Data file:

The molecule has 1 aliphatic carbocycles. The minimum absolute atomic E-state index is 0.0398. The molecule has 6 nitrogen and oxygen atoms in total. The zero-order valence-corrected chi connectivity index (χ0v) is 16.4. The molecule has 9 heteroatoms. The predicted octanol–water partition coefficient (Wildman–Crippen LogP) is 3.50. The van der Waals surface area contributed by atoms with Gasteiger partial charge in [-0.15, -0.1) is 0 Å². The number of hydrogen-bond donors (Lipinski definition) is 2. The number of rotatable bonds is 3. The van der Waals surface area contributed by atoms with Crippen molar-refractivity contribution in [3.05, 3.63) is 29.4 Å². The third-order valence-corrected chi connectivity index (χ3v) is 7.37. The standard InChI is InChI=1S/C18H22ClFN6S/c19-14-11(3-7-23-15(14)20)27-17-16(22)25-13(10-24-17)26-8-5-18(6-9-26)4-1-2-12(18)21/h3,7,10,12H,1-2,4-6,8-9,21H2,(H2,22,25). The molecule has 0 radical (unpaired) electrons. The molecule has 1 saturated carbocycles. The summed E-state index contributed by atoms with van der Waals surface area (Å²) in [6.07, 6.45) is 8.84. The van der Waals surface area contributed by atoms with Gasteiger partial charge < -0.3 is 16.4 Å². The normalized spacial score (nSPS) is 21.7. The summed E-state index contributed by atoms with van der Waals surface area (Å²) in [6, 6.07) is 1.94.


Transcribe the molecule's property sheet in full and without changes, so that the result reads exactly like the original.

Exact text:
The molecule has 1 aliphatic carbocycles. The minimum absolute atomic E-state index is 0.0398. The molecule has 6 nitrogen and oxygen atoms in total. The zero-order valence-corrected chi connectivity index (χ0v) is 16.4. The molecule has 9 heteroatoms. The predicted octanol–water partition coefficient (Wildman–Crippen LogP) is 3.50. The van der Waals surface area contributed by atoms with Gasteiger partial charge in [-0.15, -0.1) is 0 Å². The number of hydrogen-bond donors (Lipinski definition) is 2. The number of rotatable bonds is 3. The van der Waals surface area contributed by atoms with Crippen molar-refractivity contribution in [3.05, 3.63) is 29.4 Å². The third-order valence-corrected chi connectivity index (χ3v) is 7.37. The standard InChI is InChI=1S/C18H22ClFN6S/c19-14-11(3-7-23-15(14)20)27-17-16(22)25-13(10-24-17)26-8-5-18(6-9-26)4-1-2-12(18)21/h3,7,10,12H,1-2,4-6,8-9,21H2,(H2,22,25). The molecule has 0 radical (unpaired) electrons. The molecule has 1 saturated carbocycles. The summed E-state index contributed by atoms with van der Waals surface area (Å²) in [6.07, 6.45) is 8.84. The van der Waals surface area contributed by atoms with Gasteiger partial charge < -0.3 is 16.4 Å². The normalized spacial score (nSPS) is 21.7. The summed E-state index contributed by atoms with van der Waals surface area (Å²) in [6, 6.07) is 1.94.